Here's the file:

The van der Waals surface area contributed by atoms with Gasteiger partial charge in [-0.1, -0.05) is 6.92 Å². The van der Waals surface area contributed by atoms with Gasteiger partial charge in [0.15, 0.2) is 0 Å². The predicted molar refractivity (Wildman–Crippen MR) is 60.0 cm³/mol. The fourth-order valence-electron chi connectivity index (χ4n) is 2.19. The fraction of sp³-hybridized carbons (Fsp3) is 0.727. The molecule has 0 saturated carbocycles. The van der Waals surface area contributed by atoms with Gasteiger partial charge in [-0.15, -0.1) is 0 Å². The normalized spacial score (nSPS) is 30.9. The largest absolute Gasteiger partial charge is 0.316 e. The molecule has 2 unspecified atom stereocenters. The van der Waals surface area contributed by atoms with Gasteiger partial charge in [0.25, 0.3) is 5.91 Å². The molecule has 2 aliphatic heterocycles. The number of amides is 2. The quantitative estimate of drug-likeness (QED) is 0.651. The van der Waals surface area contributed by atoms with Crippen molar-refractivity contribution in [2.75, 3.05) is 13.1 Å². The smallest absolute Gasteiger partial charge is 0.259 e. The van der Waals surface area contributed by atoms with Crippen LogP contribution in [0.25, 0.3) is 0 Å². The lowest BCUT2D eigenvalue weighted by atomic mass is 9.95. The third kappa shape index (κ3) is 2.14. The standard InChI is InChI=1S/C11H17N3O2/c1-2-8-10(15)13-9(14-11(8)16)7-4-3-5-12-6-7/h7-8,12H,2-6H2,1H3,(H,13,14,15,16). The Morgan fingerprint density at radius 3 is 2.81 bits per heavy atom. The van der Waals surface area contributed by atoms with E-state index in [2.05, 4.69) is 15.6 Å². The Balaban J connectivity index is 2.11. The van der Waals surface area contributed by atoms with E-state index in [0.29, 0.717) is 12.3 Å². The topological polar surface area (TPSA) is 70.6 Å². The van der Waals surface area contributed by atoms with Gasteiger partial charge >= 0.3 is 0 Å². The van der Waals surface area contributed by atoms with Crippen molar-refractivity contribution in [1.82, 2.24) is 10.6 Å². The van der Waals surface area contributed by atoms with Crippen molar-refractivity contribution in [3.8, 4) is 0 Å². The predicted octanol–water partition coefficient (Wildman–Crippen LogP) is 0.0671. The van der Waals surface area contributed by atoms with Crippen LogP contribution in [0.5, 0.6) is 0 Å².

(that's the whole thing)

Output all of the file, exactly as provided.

The van der Waals surface area contributed by atoms with Gasteiger partial charge in [-0.1, -0.05) is 6.92 Å². The van der Waals surface area contributed by atoms with Gasteiger partial charge in [0.15, 0.2) is 0 Å². The predicted molar refractivity (Wildman–Crippen MR) is 60.0 cm³/mol. The fourth-order valence-electron chi connectivity index (χ4n) is 2.19. The fraction of sp³-hybridized carbons (Fsp3) is 0.727. The molecule has 0 saturated carbocycles. The van der Waals surface area contributed by atoms with Gasteiger partial charge in [-0.15, -0.1) is 0 Å². The normalized spacial score (nSPS) is 30.9. The largest absolute Gasteiger partial charge is 0.316 e. The molecule has 2 unspecified atom stereocenters. The van der Waals surface area contributed by atoms with Gasteiger partial charge in [0.25, 0.3) is 5.91 Å². The molecule has 2 aliphatic heterocycles. The number of amides is 2. The quantitative estimate of drug-likeness (QED) is 0.651. The van der Waals surface area contributed by atoms with Crippen molar-refractivity contribution in [2.75, 3.05) is 13.1 Å². The smallest absolute Gasteiger partial charge is 0.259 e. The van der Waals surface area contributed by atoms with Crippen LogP contribution in [0.25, 0.3) is 0 Å². The lowest BCUT2D eigenvalue weighted by atomic mass is 9.95. The third kappa shape index (κ3) is 2.14. The standard InChI is InChI=1S/C11H17N3O2/c1-2-8-10(15)13-9(14-11(8)16)7-4-3-5-12-6-7/h7-8,12H,2-6H2,1H3,(H,13,14,15,16). The Morgan fingerprint density at radius 3 is 2.81 bits per heavy atom. The van der Waals surface area contributed by atoms with E-state index in [2.05, 4.69) is 15.6 Å². The Balaban J connectivity index is 2.11. The van der Waals surface area contributed by atoms with E-state index in [0.29, 0.717) is 12.3 Å². The topological polar surface area (TPSA) is 70.6 Å². The van der Waals surface area contributed by atoms with Gasteiger partial charge >= 0.3 is 0 Å². The van der Waals surface area contributed by atoms with Crippen molar-refractivity contribution in [1.82, 2.24) is 10.6 Å². The van der Waals surface area contributed by atoms with Crippen molar-refractivity contribution in [3.8, 4) is 0 Å². The predicted octanol–water partition coefficient (Wildman–Crippen LogP) is 0.0671. The van der Waals surface area contributed by atoms with Crippen LogP contribution in [0.5, 0.6) is 0 Å².